Today in Islamophobia

A daily list of headlines about Islamophobia
compiled by the Bridge Initiative

Each day, the Bridge Initiative aims to bring you the news you need to know about Islamophobia. This resource will be updated every weekday at approximately 11:00 AM EST.

Today in Islamophobia Newsletter

Sign up for the Today in Islamophobia Newsletter
31 Mar 2020

Today in Islamophobia: Activists warn that Rohingya refugees in Bangladesh are at risk of COVID-19 infection. An essay by Mia Swart analyzes how Modi’s Citizenship Law is at odds with India’s obligation to human rights. Our recommended read today is from Amrit Dhillon titled “If coronavirus doesn’t kill me, hunger will.” This, and more, below:


31 Mar 2020

Divided Delhi under lockdown: 'If coronavirus doesn't kill me, hunger will' | Recommended Read

It wasn’t possible for Mohammed Idrish to watch Narendra Modi’s address to the nation last Tuesday exhorting 1.3 billion Indians to stay at home. His TV was looted along with everything else in his home in Delhi during the recent anti-Muslim riots in the Indian capital. When Idrish, a carpenter, heard about Modi urging Indians to stay at home to stop coronavirus spreading, he shook his head again and again. “I don’t understand … I don’t understand. Doesn’t he know we have no home?” Families ran with only the clothes they were wearing and mobile phones in their pockets. Hundreds were housed in the Eidgah relief camp, a collection of tents set up in the courtyard of a mosque in Mustafabad. The camp was a temporary home for Idrish, his parents, wife and four children. It gave them shelter and safety while they waited for compensation to renovate their home. But on Monday the Delhi authorities ordered families to leave the crowded camp for fear it provided the ideal conditions for a perfect viral storm. The camp’s days were numbered even before Modi imposed an unprecedented nationwide lockdown last week, as Delhi had already banned any gathering of more than 30 people. “From fire burning my home to a camp, I am now being thrown out of a tent because of the coronavirus. I don’t understand. They have told me to leave and go and rent a room but what do I pay the landlord?” said Idrish. read the complete article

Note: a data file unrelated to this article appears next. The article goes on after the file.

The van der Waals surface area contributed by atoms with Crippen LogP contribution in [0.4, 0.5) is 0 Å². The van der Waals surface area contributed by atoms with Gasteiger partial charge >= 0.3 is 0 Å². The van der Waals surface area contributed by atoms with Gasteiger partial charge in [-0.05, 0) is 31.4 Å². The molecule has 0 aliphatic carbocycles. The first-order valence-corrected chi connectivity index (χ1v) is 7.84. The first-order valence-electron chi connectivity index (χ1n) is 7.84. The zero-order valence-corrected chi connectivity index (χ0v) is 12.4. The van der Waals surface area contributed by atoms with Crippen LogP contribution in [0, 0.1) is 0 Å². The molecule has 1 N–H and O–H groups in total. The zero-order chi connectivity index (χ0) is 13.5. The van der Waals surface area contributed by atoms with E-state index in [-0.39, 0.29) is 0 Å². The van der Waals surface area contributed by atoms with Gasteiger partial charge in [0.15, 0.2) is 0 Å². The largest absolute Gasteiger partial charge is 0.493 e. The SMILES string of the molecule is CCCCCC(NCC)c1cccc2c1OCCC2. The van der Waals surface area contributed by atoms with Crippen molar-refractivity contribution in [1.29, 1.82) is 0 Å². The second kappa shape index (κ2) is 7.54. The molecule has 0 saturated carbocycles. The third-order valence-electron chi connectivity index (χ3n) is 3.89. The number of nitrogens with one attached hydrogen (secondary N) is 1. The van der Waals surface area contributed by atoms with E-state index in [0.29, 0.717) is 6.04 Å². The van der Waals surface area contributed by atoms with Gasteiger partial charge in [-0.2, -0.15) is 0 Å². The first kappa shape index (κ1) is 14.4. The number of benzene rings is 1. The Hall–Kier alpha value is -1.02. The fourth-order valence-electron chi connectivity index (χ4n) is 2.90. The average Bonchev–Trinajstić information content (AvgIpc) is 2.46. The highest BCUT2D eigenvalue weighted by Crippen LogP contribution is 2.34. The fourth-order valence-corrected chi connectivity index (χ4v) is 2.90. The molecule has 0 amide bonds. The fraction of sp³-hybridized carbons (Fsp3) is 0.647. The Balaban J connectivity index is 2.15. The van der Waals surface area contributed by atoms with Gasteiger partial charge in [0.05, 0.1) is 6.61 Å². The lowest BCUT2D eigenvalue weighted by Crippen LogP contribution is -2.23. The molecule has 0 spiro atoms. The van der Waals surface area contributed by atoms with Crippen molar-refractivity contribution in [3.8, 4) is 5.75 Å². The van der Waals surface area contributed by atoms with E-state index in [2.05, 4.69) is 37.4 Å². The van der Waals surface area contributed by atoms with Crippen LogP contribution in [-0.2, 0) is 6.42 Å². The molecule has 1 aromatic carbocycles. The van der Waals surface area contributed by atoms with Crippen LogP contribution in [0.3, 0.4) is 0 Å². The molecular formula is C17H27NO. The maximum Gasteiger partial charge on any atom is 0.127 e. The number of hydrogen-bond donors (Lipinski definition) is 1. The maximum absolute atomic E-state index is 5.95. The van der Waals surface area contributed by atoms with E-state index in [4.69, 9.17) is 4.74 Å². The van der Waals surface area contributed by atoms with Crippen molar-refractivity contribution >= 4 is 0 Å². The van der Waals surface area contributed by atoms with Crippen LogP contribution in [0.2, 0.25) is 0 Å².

Recommended Read
31 Mar 2020

Does CAA comply with India's human rights obligations?

Many international legal experts, including the United Nations special rapporteur on minorities, say India's new citizenship law is discriminatory and are calling for international intervention. Fernand de Varennes, the UN special rapporteur on minorities, told Al Jazeera that there is a danger that millions of members of minority groups such as Muslims will be denied citizenship. "Many have opined that the exclusion of Muslims as a group from the ambit of the law constitutes an extreme example of discriminatory treatment and that the right of equality without discrimination - particularly if it has a 'racial' element - is one of the fundamental principles of international human rights," de Varennes told Al Jazeera. read the complete article

United Kingdom

31 Mar 2020

A Leading Activist In Britain’s Muslim Community Has Died Of The Coronavirus

Fuad Nahdi, a prominent British Muslim journalist and activist who published an influential Muslim-focused magazine and was a key voice in Britain’s Muslim community, died on March 21 after being infected by what his family later learned was the novel coronavirus, his son said. Nahdi, 62, who had other health issues stemming from diabetes and cancer, fell ill and “spiraled really fast,” his son, Nadir Nahdi, told BuzzFeed News. “Fuad Nahdi was a powerful force to be reckoned with, inside the Muslim community, but more generally in British civil society, as well as more broadly in international Muslim circles,” Dr. H.A. Hellyer, a friend of Nahdi’s and senior associate fellow at the Royal United Services Institute in London and the Carnegie Endowment for International Peace in Washington, DC, said in an email. “He was fiercely independent, and deeply committed to the normative tradition of Sunni Islam that informed his sense of justice and spirituality.” read the complete article